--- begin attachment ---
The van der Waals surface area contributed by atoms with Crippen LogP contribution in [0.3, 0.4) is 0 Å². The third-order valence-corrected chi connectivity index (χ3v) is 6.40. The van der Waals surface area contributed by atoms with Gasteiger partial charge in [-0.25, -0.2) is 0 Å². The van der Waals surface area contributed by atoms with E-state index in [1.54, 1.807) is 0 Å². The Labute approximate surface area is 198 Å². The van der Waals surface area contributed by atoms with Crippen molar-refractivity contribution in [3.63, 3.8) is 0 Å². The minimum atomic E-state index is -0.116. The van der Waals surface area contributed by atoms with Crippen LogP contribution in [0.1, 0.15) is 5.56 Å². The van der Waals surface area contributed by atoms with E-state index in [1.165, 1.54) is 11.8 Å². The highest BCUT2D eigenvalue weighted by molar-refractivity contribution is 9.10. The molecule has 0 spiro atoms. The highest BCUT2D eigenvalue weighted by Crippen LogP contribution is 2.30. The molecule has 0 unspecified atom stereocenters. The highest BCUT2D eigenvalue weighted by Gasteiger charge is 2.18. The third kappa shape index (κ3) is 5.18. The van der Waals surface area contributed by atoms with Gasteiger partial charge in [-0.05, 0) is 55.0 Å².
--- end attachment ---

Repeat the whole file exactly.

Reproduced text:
The van der Waals surface area contributed by atoms with Crippen LogP contribution in [0.3, 0.4) is 0 Å². The third-order valence-corrected chi connectivity index (χ3v) is 6.40. The van der Waals surface area contributed by atoms with Gasteiger partial charge in [-0.25, -0.2) is 0 Å². The van der Waals surface area contributed by atoms with E-state index in [1.54, 1.807) is 0 Å². The Labute approximate surface area is 198 Å². The van der Waals surface area contributed by atoms with Crippen molar-refractivity contribution in [3.63, 3.8) is 0 Å². The minimum atomic E-state index is -0.116. The van der Waals surface area contributed by atoms with Crippen LogP contribution in [0.1, 0.15) is 5.56 Å². The van der Waals surface area contributed by atoms with E-state index in [1.165, 1.54) is 11.8 Å². The highest BCUT2D eigenvalue weighted by molar-refractivity contribution is 9.10. The molecule has 0 spiro atoms. The highest BCUT2D eigenvalue weighted by Crippen LogP contribution is 2.30. The molecule has 0 unspecified atom stereocenters. The highest BCUT2D eigenvalue weighted by Gasteiger charge is 2.18. The third kappa shape index (κ3) is 5.18. The van der Waals surface area contributed by atoms with Gasteiger partial charge in [-0.05, 0) is 55.0 Å².